Bob Ingrassia has a post up on the Fast Horse blog about the painfully slow parking meters being installed in downtown Minneapolis. The post includes a video showing how long it takes between when money is inserted and a receipt is kicked out. Beyond the long delay, there is no feedback that the machine is even working during that period. Perhaps they should install some modem handshake sounds?
I haven’t tried using the meters with cash, but have used them with credit cards a few times. To me, the workflow of the meters wasn’t exactly intuitive. As I remember it, you had to put your credit card in before you knew how much it was going to cost, which is a bit disconcerting.
I think it’s smart to move toward these meters. Not having a couple pounds of quarters in the car can be a deterrent to visit downtown businesses. Adjustable pricing also allows the city to dynamically adjust meters based on times of day or days of week.
One comment on the Fast Horse site that interested me was this one from someone who’s not too pleased with the new meters:
I’m annoyed that these meters even exist. It just increased my cost of doing business in the warehouse district significantly. Enough so that I’m out when my office lease is up.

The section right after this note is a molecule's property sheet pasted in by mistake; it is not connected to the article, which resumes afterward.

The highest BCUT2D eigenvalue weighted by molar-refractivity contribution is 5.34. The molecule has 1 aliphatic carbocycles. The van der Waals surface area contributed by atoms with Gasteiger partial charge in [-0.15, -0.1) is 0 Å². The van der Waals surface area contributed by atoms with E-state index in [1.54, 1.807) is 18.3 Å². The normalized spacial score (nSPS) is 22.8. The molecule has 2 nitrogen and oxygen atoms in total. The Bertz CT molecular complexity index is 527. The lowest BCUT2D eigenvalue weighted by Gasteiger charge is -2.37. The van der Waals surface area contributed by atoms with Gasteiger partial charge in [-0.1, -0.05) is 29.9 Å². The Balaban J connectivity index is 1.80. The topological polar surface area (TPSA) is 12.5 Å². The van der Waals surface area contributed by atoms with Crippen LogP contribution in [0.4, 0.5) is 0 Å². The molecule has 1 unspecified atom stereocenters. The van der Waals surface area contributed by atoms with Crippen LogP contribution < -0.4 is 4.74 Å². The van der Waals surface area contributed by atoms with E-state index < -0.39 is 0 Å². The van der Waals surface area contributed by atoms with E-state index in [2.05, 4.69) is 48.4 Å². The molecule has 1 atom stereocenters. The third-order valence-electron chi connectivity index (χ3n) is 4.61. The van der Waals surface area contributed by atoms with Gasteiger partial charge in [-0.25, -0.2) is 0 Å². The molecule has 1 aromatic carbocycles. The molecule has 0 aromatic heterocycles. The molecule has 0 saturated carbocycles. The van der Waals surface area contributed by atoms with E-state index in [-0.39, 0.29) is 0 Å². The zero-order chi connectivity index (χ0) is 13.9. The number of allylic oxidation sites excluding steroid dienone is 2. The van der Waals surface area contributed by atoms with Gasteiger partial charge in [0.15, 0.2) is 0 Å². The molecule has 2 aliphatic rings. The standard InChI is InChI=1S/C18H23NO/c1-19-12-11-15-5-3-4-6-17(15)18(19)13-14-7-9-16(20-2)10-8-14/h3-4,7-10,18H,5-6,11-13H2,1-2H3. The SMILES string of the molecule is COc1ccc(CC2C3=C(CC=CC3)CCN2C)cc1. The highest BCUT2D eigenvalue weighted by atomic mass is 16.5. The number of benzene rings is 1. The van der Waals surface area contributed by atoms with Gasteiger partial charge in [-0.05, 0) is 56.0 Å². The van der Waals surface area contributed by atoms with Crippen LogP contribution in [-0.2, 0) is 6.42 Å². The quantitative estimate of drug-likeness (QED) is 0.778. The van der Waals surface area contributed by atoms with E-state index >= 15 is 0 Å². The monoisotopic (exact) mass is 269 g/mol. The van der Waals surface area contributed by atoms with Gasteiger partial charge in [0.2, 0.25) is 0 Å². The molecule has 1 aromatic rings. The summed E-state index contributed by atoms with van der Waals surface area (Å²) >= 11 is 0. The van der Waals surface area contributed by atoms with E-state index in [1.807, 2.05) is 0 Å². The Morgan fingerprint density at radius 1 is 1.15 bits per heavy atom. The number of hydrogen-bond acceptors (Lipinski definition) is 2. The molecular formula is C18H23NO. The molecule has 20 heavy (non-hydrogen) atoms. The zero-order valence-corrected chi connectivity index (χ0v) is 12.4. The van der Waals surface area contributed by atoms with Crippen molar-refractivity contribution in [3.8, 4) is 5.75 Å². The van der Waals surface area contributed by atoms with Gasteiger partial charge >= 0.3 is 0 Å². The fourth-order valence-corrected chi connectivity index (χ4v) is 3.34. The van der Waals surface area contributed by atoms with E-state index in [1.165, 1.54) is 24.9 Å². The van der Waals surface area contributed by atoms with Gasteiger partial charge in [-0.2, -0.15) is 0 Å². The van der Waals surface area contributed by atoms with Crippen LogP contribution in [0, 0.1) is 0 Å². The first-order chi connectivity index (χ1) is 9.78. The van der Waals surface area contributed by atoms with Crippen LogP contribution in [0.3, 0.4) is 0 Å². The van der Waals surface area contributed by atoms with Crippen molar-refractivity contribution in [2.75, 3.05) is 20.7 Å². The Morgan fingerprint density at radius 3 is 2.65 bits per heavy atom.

It makes me wonder which costs have risen for this business person. It seems like this has the potential to increase business for merchants reliant on drive-up customers since metered spots may be less likely to be squatted on all day by downtown workers. If the business person is suggesting that their own cost of parking near their business will rise under this circumstance, I can see how that could be the case. But, I don’t think downtown metered parking was designed to accomodate 9-5 workers.
As I understand the opportunities for the new meters, at their best they can help decrease congestion. How? By dynamically pricing to a price where one spot is always open on a given block. This could train drivers to grab spots when they see them rather than circling around and around until a spot opens up. By dynamically pricing meters based on true demand, the city can charge the true cost of convenience. Let’s face it: it’s surprisingly convenient to be able to street park in downtown. If the city charges significantly less for meters vs. what ramps charge, we will have a situation where people circle around and around downtown looking for meters rather than getting their cars off the road. That’s not good for congestion, pollution, or safety.
UCLA Professor, Donald Shoup, studies parking, and breaks down how much we spend to accomodate parkers, and how we can do a better job with this:
I checked YouTube for more information on this, and found out that Montreal appears to be around 6 years ahead of us on this initiative:
They also point out that you can pay to top off your meter using any station in Montreal, rather than running a few blocks back to where your car is parked. Pretty slick.